Brisbane 2011: Living with Floods and Dancing with Dugongs: Part 11- Monitoring of the Moreton Bay

Bill Dennison ·
20 February 2012
Queensland Floods | 

So let's look at Moreton Bay. The Brisbane River catchment soils were heavily eroded, and several folks from Healthy Country helped us assemble this story. We saw large-scale sediment erosion, and we can see boulders that rolled down the stream like pebbles. In some places the granitic bedrock was eroded thirty centimeters, taking the soil out of the paddocks, into the rivers and down, ultimately into Moreton Bay.

heavily eroded
Brisbane River catchment soils were heavily eroded.

In what we call the mud patch in the Bay, you see a big area of deposition. This is not just full of mud, but it's also nitrogen, phosphorus, and organic material. This is the dirt and fertilizer that comes off catchment and out into Moreton Bay. Al Grinham from the University of Queensland (UQ) has gone out and sampled, and you can easily see the black, oozy stuff over the lighter sand in this extruded syringe of sediment. This black, oozy stuff is very fine sediment, based on his sediment size analysis. This really fine sediment gets suspended with virtually every tide, and every wind event, making this part of the bay very cloudy and turbid, reducing the light that makes it down to the bottom.

sediment deposition
Fine sediments deposited in Moreton Bay from flood.

Why do we care about the light getting down to the bottom? Because we care about seagrasses. Seagrasses are the coastal canary for light attenuation and that's because seagrasses need more light than any other group of plants on the planet. They need more light by an order of magnitude. Algae can grow with down to 1% light. Seagrasses need 10-30% instantaneous light. And they need that light to be able to stick their roots into the anaerobic soil (the oxygen depleted soil). They have to pump oxygen down, so they not only have to do photosynthesis to supply their leaves, but they have to supply their roots, and the microzones around the roots. What do miners do when a canary dies? They get out of the mines; they don't stop and talk about it; they don't study it. They get out swiftly and decisively, and then they go back and figure out what was wrong. Seagrasses are what gives us that clue and we need to act swiftly and decisively.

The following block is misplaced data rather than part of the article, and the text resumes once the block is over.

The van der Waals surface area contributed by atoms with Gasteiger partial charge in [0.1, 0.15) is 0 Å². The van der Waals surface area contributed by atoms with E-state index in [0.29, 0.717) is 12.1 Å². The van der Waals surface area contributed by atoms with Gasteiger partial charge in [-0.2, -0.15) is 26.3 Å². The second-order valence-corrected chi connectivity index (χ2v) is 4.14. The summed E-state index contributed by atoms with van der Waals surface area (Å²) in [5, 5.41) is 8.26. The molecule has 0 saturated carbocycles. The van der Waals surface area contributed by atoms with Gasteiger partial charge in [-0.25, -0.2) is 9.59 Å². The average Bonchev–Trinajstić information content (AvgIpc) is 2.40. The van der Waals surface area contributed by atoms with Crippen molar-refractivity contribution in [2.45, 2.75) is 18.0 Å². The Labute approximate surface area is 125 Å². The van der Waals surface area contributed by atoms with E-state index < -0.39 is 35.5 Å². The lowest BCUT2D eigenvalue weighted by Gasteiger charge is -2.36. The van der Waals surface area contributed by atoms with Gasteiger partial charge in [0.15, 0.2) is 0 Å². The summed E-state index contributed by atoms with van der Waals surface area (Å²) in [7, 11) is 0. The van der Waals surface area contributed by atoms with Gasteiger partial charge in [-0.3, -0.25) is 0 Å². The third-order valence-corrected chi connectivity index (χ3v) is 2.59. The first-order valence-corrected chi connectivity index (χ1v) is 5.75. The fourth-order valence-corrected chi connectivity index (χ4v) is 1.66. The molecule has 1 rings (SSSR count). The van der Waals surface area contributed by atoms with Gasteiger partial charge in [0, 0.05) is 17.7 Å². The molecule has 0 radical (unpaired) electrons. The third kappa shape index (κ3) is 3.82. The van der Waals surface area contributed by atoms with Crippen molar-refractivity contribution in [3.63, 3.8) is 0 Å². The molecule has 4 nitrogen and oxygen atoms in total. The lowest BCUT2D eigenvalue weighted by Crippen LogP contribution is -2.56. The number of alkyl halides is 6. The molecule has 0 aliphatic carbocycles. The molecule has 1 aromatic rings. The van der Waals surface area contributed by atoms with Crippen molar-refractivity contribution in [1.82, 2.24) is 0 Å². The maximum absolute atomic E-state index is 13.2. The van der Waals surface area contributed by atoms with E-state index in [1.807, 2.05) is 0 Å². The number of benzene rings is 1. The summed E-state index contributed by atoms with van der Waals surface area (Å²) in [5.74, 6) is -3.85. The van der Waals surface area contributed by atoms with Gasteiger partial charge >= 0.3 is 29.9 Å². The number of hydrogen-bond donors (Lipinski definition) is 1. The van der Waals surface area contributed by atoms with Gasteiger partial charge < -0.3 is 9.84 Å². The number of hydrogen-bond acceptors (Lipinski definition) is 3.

Working with Stewart Phinn, Chris Roelfsema and Mitch Lyons from the University of Queensland, we put together a seagrass risk map. We used the bathymetry of Moreton Bay, and you can see large shallow banks in the Eastern Bay. You can see the deeper area here where all the mud accumulated. We see the seagrass cover map, and we can see that those shallow banks on the Amity and Moreton banks are heavily populated by seagrass as well as up in Deception Bay and Waterloo Bay. Historically, there used to be seagrass in Deception Bay and Bramble Bay but it has been gone for some decades now. Also, we have our light attenuation map using remote sensing imagery. So, we put those three things together, knowing what we know about the seagrass light requirements, so we can produce a map of risk.

risk map

And the seagrass risk map shows: Deception Bay- we better be worried; Waterloo Bay- we better be worried; Eastern Banks- not so bad because of the flushing where all the water goes to the north, so that's probably in pretty good shape. In fact I went out and looked at it myself a couple of times. I then went back to the journals and in 1893, Thomas Welsby reports that this guy named Fred Johnson had gone out and observed a huge pod of dugongs in July of 1993 after the February floods. Similarly in '74, George Heinsohn had gone out and monitored the dugongs with aerial photography. So, they were, in fact, in pretty good shape after the '74 flood and the ‘93 flood, and so far so good using the aerial surveys and satellite tagging that is going on [in the year 2011]. So I am cautiously optimistic. The danger we're going to have is immigration from Hervey Bay and from other places where the seagrasses aren't so lucky. So we still might see lots of carcasses, probably not our local dugong, but rather the immigrant dugongs.

This blog post was created from a presentation by Bill Dennison, delivered at the historic Customs House in Brisbane, Australia on 8 July, 2011 (full powerpoint presentation can be accessed on IAN Press.

About the author

Bill Dennison

Dr. Bill Dennison is a Professor of Marine Science and Vice President for Science Application at the University of Maryland Center for Environmental Science (UMCES). Dr. Dennison’s primary mission within UMCES is to coordinate the Integration and Application Network.

Next Post > Brisbane 2011: Living with Floods and Dancing with Dugongs: Part 10- Progress in Monitoring and Management

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